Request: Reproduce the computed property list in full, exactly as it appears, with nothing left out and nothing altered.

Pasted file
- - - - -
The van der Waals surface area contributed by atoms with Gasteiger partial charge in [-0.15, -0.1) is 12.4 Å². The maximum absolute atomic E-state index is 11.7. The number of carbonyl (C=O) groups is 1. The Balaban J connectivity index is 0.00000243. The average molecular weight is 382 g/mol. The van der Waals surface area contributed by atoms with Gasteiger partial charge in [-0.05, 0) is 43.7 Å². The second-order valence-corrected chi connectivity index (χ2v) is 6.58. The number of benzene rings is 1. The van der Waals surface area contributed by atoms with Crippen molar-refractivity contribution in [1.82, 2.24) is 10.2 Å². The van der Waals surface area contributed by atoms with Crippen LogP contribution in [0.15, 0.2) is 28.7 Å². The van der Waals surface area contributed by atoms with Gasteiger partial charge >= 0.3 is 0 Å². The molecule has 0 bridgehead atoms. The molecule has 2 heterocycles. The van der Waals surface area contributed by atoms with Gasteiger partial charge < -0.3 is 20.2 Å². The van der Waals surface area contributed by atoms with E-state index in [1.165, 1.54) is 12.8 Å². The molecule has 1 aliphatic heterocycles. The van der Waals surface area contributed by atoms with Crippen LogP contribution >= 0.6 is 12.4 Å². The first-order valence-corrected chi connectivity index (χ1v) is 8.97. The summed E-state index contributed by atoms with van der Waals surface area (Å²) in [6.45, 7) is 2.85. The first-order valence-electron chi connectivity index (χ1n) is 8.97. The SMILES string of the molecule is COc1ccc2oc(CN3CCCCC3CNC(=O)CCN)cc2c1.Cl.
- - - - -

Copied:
The van der Waals surface area contributed by atoms with Gasteiger partial charge in [-0.15, -0.1) is 12.4 Å². The maximum absolute atomic E-state index is 11.7. The number of carbonyl (C=O) groups is 1. The Balaban J connectivity index is 0.00000243. The average molecular weight is 382 g/mol. The van der Waals surface area contributed by atoms with Gasteiger partial charge in [-0.05, 0) is 43.7 Å². The second-order valence-corrected chi connectivity index (χ2v) is 6.58. The number of benzene rings is 1. The van der Waals surface area contributed by atoms with Crippen molar-refractivity contribution in [1.82, 2.24) is 10.2 Å². The van der Waals surface area contributed by atoms with Crippen LogP contribution in [0.15, 0.2) is 28.7 Å². The van der Waals surface area contributed by atoms with Gasteiger partial charge >= 0.3 is 0 Å². The molecule has 0 bridgehead atoms. The molecule has 2 heterocycles. The van der Waals surface area contributed by atoms with Gasteiger partial charge < -0.3 is 20.2 Å². The van der Waals surface area contributed by atoms with E-state index in [1.165, 1.54) is 12.8 Å². The molecule has 1 aliphatic heterocycles. The van der Waals surface area contributed by atoms with Crippen LogP contribution >= 0.6 is 12.4 Å². The first-order valence-corrected chi connectivity index (χ1v) is 8.97. The summed E-state index contributed by atoms with van der Waals surface area (Å²) in [6.45, 7) is 2.85. The first-order valence-electron chi connectivity index (χ1n) is 8.97. The SMILES string of the molecule is COc1ccc2oc(CN3CCCCC3CNC(=O)CCN)cc2c1.Cl.